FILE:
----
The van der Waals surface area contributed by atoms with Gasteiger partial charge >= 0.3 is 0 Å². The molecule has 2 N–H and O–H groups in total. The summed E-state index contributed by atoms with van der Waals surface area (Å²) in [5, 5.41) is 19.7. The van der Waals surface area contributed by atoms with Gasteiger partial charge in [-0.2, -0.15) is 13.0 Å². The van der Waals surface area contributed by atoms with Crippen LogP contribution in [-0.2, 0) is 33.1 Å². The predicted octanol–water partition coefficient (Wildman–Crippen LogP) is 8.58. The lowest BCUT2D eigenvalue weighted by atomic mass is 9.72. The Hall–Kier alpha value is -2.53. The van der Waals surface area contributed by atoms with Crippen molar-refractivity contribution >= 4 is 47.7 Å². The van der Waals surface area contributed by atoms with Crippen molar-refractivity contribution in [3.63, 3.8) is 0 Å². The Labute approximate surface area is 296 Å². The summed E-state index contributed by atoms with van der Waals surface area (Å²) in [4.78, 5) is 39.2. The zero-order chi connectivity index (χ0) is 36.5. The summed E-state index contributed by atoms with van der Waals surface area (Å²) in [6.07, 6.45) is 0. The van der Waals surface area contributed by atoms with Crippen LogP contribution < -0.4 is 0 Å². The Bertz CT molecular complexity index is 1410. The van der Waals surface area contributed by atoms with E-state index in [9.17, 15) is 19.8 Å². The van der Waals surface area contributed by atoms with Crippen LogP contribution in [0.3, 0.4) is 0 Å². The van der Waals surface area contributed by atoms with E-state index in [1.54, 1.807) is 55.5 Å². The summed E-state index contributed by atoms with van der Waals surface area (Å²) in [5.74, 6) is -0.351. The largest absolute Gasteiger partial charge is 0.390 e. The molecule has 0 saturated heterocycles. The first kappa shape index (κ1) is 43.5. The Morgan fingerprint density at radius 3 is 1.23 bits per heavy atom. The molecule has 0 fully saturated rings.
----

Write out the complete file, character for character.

The van der Waals surface area contributed by atoms with Gasteiger partial charge >= 0.3 is 0 Å². The molecule has 2 N–H and O–H groups in total. The summed E-state index contributed by atoms with van der Waals surface area (Å²) in [5, 5.41) is 19.7. The van der Waals surface area contributed by atoms with Gasteiger partial charge in [-0.2, -0.15) is 13.0 Å². The van der Waals surface area contributed by atoms with Crippen LogP contribution in [-0.2, 0) is 33.1 Å². The predicted octanol–water partition coefficient (Wildman–Crippen LogP) is 8.58. The lowest BCUT2D eigenvalue weighted by atomic mass is 9.72. The Hall–Kier alpha value is -2.53. The van der Waals surface area contributed by atoms with Crippen molar-refractivity contribution >= 4 is 47.7 Å². The van der Waals surface area contributed by atoms with Crippen molar-refractivity contribution in [3.63, 3.8) is 0 Å². The Labute approximate surface area is 296 Å². The summed E-state index contributed by atoms with van der Waals surface area (Å²) in [4.78, 5) is 39.2. The zero-order chi connectivity index (χ0) is 36.5. The summed E-state index contributed by atoms with van der Waals surface area (Å²) in [6.07, 6.45) is 0. The van der Waals surface area contributed by atoms with Crippen LogP contribution < -0.4 is 0 Å². The Bertz CT molecular complexity index is 1410. The van der Waals surface area contributed by atoms with E-state index in [9.17, 15) is 19.8 Å². The van der Waals surface area contributed by atoms with Crippen LogP contribution in [0.3, 0.4) is 0 Å². The van der Waals surface area contributed by atoms with E-state index in [1.54, 1.807) is 55.5 Å². The summed E-state index contributed by atoms with van der Waals surface area (Å²) in [5.74, 6) is -0.351. The largest absolute Gasteiger partial charge is 0.390 e. The molecule has 0 saturated heterocycles. The first kappa shape index (κ1) is 43.5. The Morgan fingerprint density at radius 3 is 1.23 bits per heavy atom. The molecule has 0 fully saturated rings.